SC orders Palace to comment on TRO petitions vs Anti-Terrorism Law

Published July 7, 2020, 5:51 PM

by Rey Panaligan 

The Supreme Court (SC) on Tuesday, July 7, did not act on the pleas for a temporary restraining order (TRO) that would stop the government from implementing starting July 19 the Anti-Terrorism Act of 2020 under Republic Act No. 11479.

(MANILA BULLETIN)

After its full court session, the SC, instead, directed the Office of the President and several agencies under the Executive Department to comment within 10 days on the pleas for TRO and on the petitions to declare the new law unconstitutional.

At the same time, the SC ordered the consolidation of the four petitions into one case.

Based on internal rules, the justice in-charge to whom the first case was raffled – the petition by the group of lawyer Howard Calleja and former education secretary Armin Luistro and docketed as Government Records (GR) No. 252578 — would handle all the four petitions filed so far.

The three other petitions were filed last Monday, July 6, by Rep. Edcel C. Lagman, docketed as GR No. 252579;  the group of Law Dean Mel Sta. Maria and several professors of the Far Eastern University (FEU), docketed as GR No. 252580; and the Makabayan bloc in the House of Representatives led by Bayan Muna Party-List Rep. Carlos Isagani Zarate, docketed as GR No. 252585.

 The petition of the Calleja-Luistro group was filed electronically last July 4.  Hard copies of the petition were filed with the SC on Monday, July 6.

Lagman and the groups of Calleja-Luistro and Sta. Maria pleaded to declare unconstitutional several provisions in RA 11479.

But the group of Zarate wanted the SC to declare unconstitutional the new law in its entirety.

Named respondents in almost all the petitions were the President, Executive Secretary Salvador Medialdea, National Security Adviser Hermogenes Esperon, the secretaries of foreign affairs, defense, the interior, finance, justice, and information and communications technology, and the executive director of the Anti-Money Laundering Council.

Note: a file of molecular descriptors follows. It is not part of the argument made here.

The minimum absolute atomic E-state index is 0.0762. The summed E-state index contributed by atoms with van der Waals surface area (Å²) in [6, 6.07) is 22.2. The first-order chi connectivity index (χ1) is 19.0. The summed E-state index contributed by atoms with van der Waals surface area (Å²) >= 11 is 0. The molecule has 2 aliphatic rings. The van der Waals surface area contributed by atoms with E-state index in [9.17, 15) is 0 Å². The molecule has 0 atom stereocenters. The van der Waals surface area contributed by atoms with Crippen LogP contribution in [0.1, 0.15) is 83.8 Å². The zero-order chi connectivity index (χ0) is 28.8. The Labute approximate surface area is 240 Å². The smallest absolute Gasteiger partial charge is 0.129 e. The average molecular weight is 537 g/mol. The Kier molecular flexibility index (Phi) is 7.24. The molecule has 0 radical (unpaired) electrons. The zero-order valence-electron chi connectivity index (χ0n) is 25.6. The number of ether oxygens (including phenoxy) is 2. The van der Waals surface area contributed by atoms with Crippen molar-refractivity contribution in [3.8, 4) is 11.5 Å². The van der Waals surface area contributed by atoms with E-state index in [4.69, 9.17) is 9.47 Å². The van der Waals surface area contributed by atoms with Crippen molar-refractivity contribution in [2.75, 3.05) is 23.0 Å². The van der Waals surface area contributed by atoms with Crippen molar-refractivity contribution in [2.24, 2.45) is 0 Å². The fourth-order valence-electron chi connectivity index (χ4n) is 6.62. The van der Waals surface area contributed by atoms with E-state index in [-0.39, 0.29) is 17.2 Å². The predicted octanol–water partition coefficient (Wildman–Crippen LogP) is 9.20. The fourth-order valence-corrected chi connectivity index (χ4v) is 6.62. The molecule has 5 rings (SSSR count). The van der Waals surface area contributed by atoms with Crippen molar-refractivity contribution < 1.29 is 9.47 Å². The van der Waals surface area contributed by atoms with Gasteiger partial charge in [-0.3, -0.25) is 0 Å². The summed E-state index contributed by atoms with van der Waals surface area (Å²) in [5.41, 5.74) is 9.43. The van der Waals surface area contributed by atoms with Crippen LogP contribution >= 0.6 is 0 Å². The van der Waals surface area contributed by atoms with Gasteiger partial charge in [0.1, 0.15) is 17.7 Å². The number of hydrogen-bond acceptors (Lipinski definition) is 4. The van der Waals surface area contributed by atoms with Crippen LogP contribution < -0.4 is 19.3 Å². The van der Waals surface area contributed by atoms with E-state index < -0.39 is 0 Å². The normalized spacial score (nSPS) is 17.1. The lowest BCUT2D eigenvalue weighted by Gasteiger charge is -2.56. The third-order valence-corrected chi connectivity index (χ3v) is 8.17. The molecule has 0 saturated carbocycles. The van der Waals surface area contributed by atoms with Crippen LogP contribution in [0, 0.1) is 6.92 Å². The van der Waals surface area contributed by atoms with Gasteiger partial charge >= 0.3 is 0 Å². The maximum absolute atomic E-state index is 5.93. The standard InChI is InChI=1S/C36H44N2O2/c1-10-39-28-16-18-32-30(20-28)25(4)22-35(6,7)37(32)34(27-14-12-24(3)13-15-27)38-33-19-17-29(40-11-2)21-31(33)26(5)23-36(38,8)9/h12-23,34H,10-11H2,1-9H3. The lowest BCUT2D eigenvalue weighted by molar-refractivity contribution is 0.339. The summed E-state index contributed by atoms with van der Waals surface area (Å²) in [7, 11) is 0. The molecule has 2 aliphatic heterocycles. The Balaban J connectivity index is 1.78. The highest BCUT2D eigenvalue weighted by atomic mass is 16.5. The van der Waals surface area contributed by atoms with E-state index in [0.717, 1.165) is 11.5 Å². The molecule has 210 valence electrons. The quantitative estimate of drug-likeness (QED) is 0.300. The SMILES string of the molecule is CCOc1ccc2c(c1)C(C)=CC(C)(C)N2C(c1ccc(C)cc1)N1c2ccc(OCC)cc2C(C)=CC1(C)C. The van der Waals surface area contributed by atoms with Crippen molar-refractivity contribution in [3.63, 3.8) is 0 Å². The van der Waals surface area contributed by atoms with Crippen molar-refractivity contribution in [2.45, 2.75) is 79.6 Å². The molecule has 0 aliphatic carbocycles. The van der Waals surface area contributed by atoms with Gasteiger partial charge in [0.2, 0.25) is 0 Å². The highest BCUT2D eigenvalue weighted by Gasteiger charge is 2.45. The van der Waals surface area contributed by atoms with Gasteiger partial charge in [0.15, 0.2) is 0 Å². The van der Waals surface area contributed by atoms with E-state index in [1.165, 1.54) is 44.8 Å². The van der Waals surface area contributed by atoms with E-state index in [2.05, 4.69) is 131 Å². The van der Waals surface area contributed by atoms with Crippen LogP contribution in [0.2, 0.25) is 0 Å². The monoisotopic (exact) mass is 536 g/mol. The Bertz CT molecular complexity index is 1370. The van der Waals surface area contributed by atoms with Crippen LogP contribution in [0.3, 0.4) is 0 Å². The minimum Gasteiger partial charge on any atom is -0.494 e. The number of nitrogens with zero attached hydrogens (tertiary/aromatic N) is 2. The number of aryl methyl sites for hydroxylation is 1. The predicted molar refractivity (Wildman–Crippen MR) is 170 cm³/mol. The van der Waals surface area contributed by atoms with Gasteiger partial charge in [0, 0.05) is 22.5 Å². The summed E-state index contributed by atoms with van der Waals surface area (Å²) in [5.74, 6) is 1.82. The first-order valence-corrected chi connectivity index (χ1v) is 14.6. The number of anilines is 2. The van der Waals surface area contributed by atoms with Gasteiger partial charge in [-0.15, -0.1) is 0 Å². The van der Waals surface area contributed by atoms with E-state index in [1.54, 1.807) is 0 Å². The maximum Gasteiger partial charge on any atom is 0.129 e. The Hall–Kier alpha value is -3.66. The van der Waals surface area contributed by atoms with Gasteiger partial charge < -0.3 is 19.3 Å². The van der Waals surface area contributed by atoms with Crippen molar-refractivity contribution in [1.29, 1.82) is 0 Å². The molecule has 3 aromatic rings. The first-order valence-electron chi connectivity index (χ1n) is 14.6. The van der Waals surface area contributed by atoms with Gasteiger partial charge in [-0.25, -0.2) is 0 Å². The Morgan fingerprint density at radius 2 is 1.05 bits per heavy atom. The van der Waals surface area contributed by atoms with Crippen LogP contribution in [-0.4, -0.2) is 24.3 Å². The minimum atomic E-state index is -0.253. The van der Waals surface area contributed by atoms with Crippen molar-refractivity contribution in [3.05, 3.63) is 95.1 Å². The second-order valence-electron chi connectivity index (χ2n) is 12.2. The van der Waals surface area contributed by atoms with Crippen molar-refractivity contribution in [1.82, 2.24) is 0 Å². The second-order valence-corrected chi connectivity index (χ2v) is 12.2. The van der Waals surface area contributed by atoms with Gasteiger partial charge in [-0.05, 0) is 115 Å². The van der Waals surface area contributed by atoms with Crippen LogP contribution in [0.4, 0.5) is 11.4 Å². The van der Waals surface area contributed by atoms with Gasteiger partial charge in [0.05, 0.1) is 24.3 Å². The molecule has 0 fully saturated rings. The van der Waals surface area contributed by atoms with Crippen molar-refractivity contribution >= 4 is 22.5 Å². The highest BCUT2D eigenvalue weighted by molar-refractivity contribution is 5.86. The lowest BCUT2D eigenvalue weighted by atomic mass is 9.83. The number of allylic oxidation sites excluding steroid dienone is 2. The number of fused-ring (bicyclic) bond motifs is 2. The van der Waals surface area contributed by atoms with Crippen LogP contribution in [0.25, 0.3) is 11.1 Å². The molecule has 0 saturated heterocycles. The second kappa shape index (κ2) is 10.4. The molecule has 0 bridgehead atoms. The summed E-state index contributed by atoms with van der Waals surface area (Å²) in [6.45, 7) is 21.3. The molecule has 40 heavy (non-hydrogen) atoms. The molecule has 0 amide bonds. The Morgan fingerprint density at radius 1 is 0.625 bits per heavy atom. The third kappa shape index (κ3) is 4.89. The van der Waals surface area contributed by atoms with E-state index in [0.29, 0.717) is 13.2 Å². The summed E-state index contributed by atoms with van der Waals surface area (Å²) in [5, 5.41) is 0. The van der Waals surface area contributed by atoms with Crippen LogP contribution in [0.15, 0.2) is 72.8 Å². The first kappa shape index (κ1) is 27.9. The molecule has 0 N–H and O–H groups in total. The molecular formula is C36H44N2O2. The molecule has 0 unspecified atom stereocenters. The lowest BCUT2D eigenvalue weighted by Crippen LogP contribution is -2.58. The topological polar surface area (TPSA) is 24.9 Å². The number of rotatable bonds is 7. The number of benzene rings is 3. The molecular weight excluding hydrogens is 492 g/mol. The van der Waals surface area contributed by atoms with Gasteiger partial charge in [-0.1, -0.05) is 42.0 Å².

Most of the petitions challenged provisions that deal mainly on the definition of terrorism, how terrorism is committed, recruitment and membership in terrorist organizations, surveillance of suspects and interception and recording of communications, and detention of suspects without judicial warrant of arrest.

In a Viber message to journalists covering the SC, Spokesman Atty. Brian Keith F. Hosaka said:

“The four petitions are Petitions for Certiorari and Prohibition with Prayer for Issuance of a Temporary Restraining Order and Writ of Preliminary Injunction.

“They all relate to Republic Act No. 11479 or the Anti-Terrorism Act of 2020.

“Thus, the Supreme Court ordered the consolidation of the four petitions, and required the respondents to file their respective comments on the petition and application of TRO within a period of 1o calendar days from notice.”

 
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